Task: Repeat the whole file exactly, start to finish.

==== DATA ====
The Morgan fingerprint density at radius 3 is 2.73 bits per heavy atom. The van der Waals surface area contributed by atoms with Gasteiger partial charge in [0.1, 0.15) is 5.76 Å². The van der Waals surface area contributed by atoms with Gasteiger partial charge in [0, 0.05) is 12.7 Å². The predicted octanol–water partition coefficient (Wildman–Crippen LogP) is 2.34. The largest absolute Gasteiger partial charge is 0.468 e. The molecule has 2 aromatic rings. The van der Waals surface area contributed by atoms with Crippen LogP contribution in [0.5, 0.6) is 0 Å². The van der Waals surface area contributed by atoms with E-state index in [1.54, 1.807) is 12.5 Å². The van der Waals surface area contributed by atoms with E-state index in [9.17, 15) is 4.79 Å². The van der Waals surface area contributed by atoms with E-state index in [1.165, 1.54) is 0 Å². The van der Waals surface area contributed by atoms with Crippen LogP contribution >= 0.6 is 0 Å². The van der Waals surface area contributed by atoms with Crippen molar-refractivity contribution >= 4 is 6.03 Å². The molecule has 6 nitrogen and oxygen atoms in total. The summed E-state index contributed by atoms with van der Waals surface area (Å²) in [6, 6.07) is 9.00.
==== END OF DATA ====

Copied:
The Morgan fingerprint density at radius 3 is 2.73 bits per heavy atom. The van der Waals surface area contributed by atoms with Gasteiger partial charge in [0.1, 0.15) is 5.76 Å². The van der Waals surface area contributed by atoms with Gasteiger partial charge in [0, 0.05) is 12.7 Å². The predicted octanol–water partition coefficient (Wildman–Crippen LogP) is 2.34. The largest absolute Gasteiger partial charge is 0.468 e. The molecule has 2 aromatic rings. The van der Waals surface area contributed by atoms with Crippen LogP contribution in [0.5, 0.6) is 0 Å². The van der Waals surface area contributed by atoms with E-state index in [1.54, 1.807) is 12.5 Å². The van der Waals surface area contributed by atoms with E-state index in [9.17, 15) is 4.79 Å². The van der Waals surface area contributed by atoms with E-state index in [1.165, 1.54) is 0 Å². The van der Waals surface area contributed by atoms with Crippen LogP contribution >= 0.6 is 0 Å². The van der Waals surface area contributed by atoms with Crippen molar-refractivity contribution >= 4 is 6.03 Å². The molecule has 6 nitrogen and oxygen atoms in total. The summed E-state index contributed by atoms with van der Waals surface area (Å²) in [6, 6.07) is 9.00.